Can an employer violate the FMLA even though it never denies an employee’s request for FMLA leave?
Ask Salvatore Ziccarelli, who we’ll call Sal for short. Sal worked for the Sheriff as a corrections officer in my backyard, Cook County, Illinois.
Over the course of 27 years working for the Sheriff, Sal developed a number of health conditions, including work-related post-traumatic stress disorder. Sal took quite a bit of FMLA leave over time, and as of September 2016, he already had used more than two-thirds of the 12 weeks he was allotted for FMLA. So, when he lined up to take FMLA leave yet again, the benefits manager overseeing FMLA benefits allegedly told Sal this time around:
You’ve taken serious amounts of FMLA . . . don’t take any more FMLA. If you do so, you will be disciplined.
As the story goes, Sal retired days later, and he did what former employees are oft inclined to do — he sued his former employer.
His claim? Even though he was never denied FMLA leave, he alleged that the County interfered with his FMLA rights, which is a violation of the law.
The County made the best argument an employer could under the circumstances: it didn’t interfere with Sal’s FMLA rights because his FMLA request was not actually denied. He simply elected to retire.
Not so fast, Sheriff John Brown, said the court.
The court noted that the FMLA specifically states in the statute itself that it is illegal for an employer “to interfere with, restrain, or deny” the exercise of FMLA rights. So, it found that it is unlawful either to “interfere with” or to “restrain,” or to “deny.” Notably, if a plaintiff had to show a denial of FMLA leave in every case, there would be no point to the words “interfere with” or “restrain.” The court’s own words sum up the issue well:
Interfering with the exercise of an employee’s rights would include, for example, not only refusing to authorize FMLA leave, but discouraging an employee from using such leave.
In other words, the employee need not establish that the FMLA leave request actually was denied. Words or actions meant to restrain an employee from taking FMLA leave now or in the future is enough to support an FMLA claim. Ultimately, a jury would need to weigh whether the manager’s words so interfered with his remaining FMLA leave time available by threatening to discipline him for using his remaining FMLA leave. You can read the decision here: Ziccarelli v. Cook County (pdf)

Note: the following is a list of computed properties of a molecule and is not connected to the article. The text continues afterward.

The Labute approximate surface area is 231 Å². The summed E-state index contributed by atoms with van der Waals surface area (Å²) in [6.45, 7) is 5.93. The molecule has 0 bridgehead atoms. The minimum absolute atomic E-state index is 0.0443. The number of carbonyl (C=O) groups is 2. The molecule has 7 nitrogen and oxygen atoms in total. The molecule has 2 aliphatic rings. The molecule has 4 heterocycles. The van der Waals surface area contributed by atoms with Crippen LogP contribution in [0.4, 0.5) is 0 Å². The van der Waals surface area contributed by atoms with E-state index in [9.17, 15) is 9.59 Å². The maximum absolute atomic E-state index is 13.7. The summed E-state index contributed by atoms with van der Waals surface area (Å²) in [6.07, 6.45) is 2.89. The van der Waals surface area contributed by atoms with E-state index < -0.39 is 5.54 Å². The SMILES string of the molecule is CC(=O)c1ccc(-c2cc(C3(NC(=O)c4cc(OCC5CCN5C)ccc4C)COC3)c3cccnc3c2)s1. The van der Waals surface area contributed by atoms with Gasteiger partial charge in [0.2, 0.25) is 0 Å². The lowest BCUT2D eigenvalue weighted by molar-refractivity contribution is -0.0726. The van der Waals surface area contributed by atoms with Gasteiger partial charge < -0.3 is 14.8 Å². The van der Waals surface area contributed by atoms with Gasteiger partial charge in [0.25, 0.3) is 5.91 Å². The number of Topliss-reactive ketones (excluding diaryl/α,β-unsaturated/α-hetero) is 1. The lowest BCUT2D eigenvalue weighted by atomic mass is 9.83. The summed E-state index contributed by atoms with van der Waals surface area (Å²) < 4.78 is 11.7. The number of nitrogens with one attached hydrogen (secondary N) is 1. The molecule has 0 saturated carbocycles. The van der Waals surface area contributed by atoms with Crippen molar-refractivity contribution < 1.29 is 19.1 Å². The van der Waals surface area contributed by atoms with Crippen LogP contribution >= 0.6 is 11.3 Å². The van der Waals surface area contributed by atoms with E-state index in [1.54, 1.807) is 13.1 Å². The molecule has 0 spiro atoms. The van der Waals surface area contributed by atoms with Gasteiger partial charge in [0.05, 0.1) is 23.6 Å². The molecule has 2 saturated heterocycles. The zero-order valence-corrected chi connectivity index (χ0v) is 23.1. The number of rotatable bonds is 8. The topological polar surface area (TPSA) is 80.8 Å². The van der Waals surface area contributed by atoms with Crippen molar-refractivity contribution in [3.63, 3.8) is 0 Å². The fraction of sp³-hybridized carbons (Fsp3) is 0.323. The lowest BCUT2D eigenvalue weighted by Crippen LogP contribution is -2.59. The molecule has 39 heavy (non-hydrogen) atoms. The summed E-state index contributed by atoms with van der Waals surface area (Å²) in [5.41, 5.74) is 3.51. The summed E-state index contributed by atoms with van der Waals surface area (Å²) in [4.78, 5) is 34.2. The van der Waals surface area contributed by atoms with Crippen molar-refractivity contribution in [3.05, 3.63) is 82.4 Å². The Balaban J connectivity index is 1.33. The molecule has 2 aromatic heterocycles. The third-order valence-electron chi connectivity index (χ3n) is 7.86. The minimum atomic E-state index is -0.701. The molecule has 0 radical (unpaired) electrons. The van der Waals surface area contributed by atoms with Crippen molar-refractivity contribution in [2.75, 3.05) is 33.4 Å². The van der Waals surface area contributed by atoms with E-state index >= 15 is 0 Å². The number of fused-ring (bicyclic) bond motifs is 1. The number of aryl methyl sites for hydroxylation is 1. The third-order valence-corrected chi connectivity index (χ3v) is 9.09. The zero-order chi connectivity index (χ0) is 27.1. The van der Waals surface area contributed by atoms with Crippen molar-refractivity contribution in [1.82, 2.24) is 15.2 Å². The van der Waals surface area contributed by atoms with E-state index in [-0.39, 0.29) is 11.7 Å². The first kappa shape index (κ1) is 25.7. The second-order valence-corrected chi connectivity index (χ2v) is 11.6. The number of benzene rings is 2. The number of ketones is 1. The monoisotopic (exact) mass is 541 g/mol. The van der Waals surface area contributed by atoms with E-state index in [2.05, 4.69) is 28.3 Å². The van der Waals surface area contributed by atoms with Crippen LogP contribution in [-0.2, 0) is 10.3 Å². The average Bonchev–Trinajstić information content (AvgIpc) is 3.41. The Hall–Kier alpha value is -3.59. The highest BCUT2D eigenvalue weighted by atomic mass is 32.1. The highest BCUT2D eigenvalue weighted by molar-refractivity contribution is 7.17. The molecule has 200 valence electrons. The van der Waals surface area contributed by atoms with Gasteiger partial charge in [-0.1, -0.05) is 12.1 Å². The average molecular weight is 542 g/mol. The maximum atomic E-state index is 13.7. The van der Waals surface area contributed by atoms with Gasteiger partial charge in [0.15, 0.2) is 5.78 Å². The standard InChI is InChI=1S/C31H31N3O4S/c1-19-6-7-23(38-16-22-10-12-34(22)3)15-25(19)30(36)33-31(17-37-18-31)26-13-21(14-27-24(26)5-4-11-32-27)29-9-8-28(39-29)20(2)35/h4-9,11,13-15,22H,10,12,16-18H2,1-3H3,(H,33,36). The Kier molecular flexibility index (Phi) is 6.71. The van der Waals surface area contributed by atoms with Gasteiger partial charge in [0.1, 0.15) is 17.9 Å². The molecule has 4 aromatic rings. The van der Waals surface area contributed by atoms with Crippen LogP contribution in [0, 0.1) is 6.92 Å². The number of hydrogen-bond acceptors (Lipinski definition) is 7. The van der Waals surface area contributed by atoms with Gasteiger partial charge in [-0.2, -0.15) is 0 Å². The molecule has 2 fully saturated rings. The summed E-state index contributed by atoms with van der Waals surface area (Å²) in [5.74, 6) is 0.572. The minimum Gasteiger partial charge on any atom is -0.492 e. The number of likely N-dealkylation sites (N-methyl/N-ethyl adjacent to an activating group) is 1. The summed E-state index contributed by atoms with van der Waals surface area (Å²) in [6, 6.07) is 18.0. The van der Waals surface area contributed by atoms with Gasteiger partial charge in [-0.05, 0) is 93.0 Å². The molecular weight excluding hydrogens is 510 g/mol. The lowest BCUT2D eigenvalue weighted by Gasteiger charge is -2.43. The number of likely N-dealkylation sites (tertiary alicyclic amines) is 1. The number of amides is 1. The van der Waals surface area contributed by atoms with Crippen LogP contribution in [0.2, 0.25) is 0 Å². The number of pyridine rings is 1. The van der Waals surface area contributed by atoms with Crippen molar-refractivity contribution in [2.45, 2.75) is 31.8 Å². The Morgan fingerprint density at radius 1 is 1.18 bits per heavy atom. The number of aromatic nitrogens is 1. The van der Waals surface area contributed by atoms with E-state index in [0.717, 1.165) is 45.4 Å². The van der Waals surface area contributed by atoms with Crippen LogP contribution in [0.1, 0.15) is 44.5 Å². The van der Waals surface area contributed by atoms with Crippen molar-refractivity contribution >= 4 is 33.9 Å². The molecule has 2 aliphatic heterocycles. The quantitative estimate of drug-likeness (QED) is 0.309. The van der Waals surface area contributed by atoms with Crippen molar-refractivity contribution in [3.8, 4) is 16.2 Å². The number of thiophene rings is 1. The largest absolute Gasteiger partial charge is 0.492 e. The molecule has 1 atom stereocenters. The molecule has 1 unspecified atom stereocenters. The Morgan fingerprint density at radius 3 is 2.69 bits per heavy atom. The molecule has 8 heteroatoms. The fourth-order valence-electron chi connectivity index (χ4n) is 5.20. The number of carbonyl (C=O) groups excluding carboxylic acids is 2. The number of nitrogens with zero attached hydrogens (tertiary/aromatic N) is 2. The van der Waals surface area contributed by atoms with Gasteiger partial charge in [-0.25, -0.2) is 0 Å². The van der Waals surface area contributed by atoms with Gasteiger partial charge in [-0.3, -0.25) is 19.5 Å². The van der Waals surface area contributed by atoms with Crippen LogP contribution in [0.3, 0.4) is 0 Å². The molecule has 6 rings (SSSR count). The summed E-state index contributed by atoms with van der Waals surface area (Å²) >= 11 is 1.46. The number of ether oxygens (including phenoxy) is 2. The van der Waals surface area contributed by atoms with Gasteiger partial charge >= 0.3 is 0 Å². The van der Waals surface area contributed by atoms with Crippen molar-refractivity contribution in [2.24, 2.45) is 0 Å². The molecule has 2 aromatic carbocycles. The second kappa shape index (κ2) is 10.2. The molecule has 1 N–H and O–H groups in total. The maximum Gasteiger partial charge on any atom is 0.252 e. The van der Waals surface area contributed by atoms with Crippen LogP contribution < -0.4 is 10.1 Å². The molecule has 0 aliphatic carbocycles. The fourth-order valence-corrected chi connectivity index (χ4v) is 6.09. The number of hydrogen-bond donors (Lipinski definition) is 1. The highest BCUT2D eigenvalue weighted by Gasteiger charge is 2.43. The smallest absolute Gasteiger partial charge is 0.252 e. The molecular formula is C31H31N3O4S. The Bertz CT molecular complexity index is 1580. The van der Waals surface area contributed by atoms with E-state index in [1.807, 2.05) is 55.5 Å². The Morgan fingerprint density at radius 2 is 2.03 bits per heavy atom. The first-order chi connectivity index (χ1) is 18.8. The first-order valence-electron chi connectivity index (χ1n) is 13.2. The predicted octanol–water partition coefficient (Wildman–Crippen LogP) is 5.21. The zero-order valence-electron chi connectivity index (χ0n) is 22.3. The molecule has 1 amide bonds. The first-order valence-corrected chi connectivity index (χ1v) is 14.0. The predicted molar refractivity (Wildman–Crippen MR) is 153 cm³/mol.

Insights for Employers
To be fair, we’re only hearing Sal’s side of the story on this one. Cook County has denied that the benefits manager ever made the statement attributed to her. But in the meantime, let’s identify the lesson here:
Employers, Your Managers Are Killing You. And there is one, simply reason why this is happening: You are not training your managers on their responsibilities under the FMLA. Please, please, please train your managers on how to effectively and lawfully manage leaves of absence under your personnel policies and the law. Included in this training, of course, should be a stern warning against any stray comments about an employee’s medical leave, including any whiff of comments that an employee would be disciplined for using FMLA leave in the future. Investing a couple hundred bucks now to conduct effective FMLA training will literally save you hundreds of thousands when the real life situation presents itself.
Secondly, what should an employer do in this situation, other than making clear to managers that they must never ever never utter the kind of comments alleged here? My friend, Robin Shea, offers a good suggestion – send the employee a short letter outlining your discussion and inviting follow-up if the employee wants to use FMLA leave in the future. This kind of communication shows that you take seriously your obligation to administer leave and it undermines any argument by Sal that you were coercing him not to use FMLA leave in future.
Training and authentic communication with your employees — two basic tools to drastically improve your FMLA compliance.